Too Much of a Good Thing?

Gentle readers, this week has been an embarrassment of eating riches, having eaten several meals out trying lots of things. Ranging from Indian buffet to burgers to high-end Southern food, I have a new sympathy for the competitive eater. Today we’re going to focus on the burger.

There is a craze locally, and it seems more widespread, to top burgers with everything shy of the kitchen sink. Some of these combos are probably breakthroughs in burger technology. For me, it teeters on the edge of what I like to call the “fried leek” problem. There was a restaurant in town, a pretty good one, that insisted on adding one ingredient too many. Often it was a pile of food topped with fried leeks.

If you’re part of the Leek Marketing Council, don’t call me up to complain—let it be known that the Practical Cook loves leeks. And the crunch of fried leeks is quite nice. But not on everything.

Here’s the burger that got my mind on this topic. It’s a well-crafted, nicely made burger topped with pimento cheese and pickled okra:

Pimento Cheese Burger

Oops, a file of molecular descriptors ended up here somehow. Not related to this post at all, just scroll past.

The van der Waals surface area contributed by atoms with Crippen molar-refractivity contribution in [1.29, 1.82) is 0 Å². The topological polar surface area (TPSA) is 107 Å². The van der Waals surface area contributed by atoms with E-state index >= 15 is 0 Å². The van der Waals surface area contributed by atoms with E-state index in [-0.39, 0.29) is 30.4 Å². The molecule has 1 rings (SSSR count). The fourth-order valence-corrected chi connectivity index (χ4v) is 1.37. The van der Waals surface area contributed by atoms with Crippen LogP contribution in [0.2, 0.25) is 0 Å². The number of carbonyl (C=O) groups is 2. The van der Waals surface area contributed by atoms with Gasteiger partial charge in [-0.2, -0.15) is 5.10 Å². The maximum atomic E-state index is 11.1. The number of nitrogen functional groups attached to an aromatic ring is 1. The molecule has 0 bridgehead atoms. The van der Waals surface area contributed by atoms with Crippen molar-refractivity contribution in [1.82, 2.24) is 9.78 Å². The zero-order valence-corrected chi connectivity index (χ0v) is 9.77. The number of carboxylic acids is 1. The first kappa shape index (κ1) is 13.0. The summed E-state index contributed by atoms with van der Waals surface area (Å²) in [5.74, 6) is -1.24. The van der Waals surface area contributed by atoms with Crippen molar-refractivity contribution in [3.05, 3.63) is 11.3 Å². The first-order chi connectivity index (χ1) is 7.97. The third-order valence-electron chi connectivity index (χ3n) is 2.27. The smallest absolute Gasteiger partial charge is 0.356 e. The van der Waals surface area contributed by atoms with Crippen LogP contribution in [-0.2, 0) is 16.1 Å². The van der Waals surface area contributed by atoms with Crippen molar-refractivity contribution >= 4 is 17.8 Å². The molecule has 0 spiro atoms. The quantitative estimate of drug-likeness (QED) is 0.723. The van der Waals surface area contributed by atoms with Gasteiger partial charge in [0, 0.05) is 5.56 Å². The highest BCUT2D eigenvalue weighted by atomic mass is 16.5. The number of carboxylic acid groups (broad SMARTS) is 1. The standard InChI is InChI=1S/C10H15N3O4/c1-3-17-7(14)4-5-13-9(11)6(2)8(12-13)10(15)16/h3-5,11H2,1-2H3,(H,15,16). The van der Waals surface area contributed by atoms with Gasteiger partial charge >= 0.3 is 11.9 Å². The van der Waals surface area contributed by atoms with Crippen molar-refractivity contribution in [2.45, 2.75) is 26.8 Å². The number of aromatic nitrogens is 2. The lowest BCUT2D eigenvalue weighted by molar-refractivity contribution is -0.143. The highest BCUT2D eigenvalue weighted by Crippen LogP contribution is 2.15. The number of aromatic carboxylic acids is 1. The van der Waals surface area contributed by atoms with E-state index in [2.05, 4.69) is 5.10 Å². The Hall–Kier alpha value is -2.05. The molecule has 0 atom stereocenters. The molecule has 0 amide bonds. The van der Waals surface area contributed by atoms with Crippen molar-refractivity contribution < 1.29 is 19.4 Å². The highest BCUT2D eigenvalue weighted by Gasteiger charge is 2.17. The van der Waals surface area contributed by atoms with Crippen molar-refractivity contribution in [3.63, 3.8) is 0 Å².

Pimento Cheese Burger

Here’s the problem—the pimento cheese and the bread were so good that I wanted some private time with them without burger interference. The pickled okra were great, but I wanted them on the side. Perhaps I’m a deconstructionist by nature, but the sum wasn’t greater than the parts for me.

This is undoubtedly a matter of taste and personal preference, and it speaks to the way I cook—straightforward flavors, good ingredients, unfussy preparation.

So I’m throwing the question out to you, gentle readers. When does food become too fussy for you? The flavors too stacked? Where is your fried leek tolerance? I look forward to the discussion!

Tomorrow it’s time for Weekly Menus again. If you’ve never planned ahead for meals, try to plan for one or two this week. (Talking to you Mr. T!)

Do you prefer your foods combined or as stand-alones? The polls are open at practical cook at gmail dot com. Or post a comment here, or connect on Facebook (The Practical Cook Blog).

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